The Faithful Shepherdess eBook

This eBook from the Gutenberg Project consists of approximately 92 pages of information about The Faithful Shepherdess.

The Works of Francis Beaumont and John Fletcher (Vol. 2 of 10)

Actus Primus.  Scena Prima.

Enter Clorin a shepherdess, having buried her Love in an Arbour.

Hail, holy Earth, whose cold Arms do imbrace
The truest man that ever fed his flocks
By the fat plains of fruitful Thessaly,
Thus I salute thy Grave, thus do I pay
My early vows, and tribute of mine eyes
To thy still loved ashes; thus I free
My self from all insuing heats and fires
Of love:  all sports, delights and jolly games
That Shepherds hold full dear, thus put I off. 
Now no more shall these smooth brows be begirt
With youthful Coronals, and lead the Dance;
No more the company of fresh fair Maids
And wanton Shepherds be to me delightful,
Nor the shrill pleasing sound of merry pipes
Under some shady dell, when the cool wind
Plays on the leaves:  all be far away,
Since thou art far away; by whose dear side
How often have I sat Crown’d with fresh flowers
For summers Queen, whil’st every Shepherds Boy
Puts on his lusty green, with gaudy hook,
And hanging scrip of finest Cordevan. 
But thou art gone, and these are gone with thee,
And all are dead but thy dear memorie;
That shall out-live thee, and shall ever spring
Whilest there are pipes, or jolly Shepherds sing. 
And here will I in honour of thy love,
Dwell by thy Grave, forgeting all those joys,
That former times made precious to mine eyes,
Only remembring what my youth did gain
In the dark, hidden vertuous use of Herbs: 
That will I practise, and as freely give
All my endeavours, as I gain’d them free. 
Of all green wounds I know the remedies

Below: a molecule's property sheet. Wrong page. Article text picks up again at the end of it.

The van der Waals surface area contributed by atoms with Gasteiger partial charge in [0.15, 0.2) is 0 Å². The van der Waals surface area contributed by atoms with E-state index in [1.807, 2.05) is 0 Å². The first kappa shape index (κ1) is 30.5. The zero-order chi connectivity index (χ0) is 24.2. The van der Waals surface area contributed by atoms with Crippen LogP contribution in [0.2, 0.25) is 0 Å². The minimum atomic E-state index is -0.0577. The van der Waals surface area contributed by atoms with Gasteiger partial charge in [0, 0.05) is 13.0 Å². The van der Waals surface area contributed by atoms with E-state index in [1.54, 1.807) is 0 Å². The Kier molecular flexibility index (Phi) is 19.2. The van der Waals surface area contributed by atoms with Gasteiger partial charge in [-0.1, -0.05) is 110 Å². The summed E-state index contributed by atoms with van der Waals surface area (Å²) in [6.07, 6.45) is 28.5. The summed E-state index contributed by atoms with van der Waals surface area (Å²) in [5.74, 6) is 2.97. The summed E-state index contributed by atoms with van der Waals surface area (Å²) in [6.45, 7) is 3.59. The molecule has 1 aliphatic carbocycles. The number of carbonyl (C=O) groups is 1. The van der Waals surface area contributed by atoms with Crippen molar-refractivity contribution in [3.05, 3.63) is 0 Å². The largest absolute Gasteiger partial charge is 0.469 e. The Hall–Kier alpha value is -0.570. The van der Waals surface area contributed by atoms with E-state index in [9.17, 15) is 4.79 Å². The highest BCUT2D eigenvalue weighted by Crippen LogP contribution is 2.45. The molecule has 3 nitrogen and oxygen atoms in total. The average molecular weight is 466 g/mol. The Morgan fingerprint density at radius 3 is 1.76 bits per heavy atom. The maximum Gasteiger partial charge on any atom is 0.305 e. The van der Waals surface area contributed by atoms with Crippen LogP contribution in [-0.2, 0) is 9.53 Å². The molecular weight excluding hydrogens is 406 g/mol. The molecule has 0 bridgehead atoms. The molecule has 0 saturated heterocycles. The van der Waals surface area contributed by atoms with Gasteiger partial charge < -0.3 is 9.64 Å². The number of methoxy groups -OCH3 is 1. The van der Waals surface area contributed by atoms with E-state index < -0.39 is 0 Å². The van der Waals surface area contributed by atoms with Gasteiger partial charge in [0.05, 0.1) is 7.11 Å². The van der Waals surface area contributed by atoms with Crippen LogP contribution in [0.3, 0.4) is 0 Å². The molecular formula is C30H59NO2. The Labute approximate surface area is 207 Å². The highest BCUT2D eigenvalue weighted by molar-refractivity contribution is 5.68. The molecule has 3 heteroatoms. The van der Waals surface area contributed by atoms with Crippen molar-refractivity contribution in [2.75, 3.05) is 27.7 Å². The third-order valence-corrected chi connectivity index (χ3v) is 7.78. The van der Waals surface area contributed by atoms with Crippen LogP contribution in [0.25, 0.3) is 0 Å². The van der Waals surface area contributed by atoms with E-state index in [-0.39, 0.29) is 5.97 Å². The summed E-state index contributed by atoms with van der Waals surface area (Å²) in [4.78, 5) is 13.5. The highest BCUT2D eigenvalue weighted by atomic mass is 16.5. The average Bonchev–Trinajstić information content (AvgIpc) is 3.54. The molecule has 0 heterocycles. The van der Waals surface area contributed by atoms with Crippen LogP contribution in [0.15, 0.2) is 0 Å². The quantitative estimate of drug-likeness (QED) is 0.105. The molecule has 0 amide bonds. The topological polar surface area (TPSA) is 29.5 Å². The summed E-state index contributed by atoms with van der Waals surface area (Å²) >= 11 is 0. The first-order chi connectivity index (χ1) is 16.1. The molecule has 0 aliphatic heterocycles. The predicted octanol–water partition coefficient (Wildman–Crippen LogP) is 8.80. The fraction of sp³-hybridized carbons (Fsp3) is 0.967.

In Men or Cattel, be they stung with Snakes,
Or charm’d with powerful words of wicked Art,
Or be they Love-sick, or through too much heat
Grown wild or Lunatick, their eyes or ears
Thickned with misty filme of dulling Rheum,
These I can Cure, such secret vertue lies
In Herbs applyed by a Virgins hand: 
My meat shall be what these wild woods afford,
Berries, and Chesnuts, Plantanes, on whose Cheeks,
The Sun sits smiling, and the lofty fruit
Pull’d from the fair head of the staight grown Pine;
On these I’le feed with free content and rest,
When night shall blind the world, by thy side blest.

Enter a Satyr.

Satyr. Through yon same bending plain
That flings his arms down to the main,
And through these thick woods have I run,
Whose bottom never kist the Sun
Since the lusty Spring began,
All to please my master Pan,
Have I trotted without rest
To get him Fruit; for at a Feast
He entertains this coming night
His Paramour, the Syrinx bright: 
But behold a fairer sight! [He stands amazed.
By that Heavenly form of thine,

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The Faithful Shepherdess from Project Gutenberg. Public domain.
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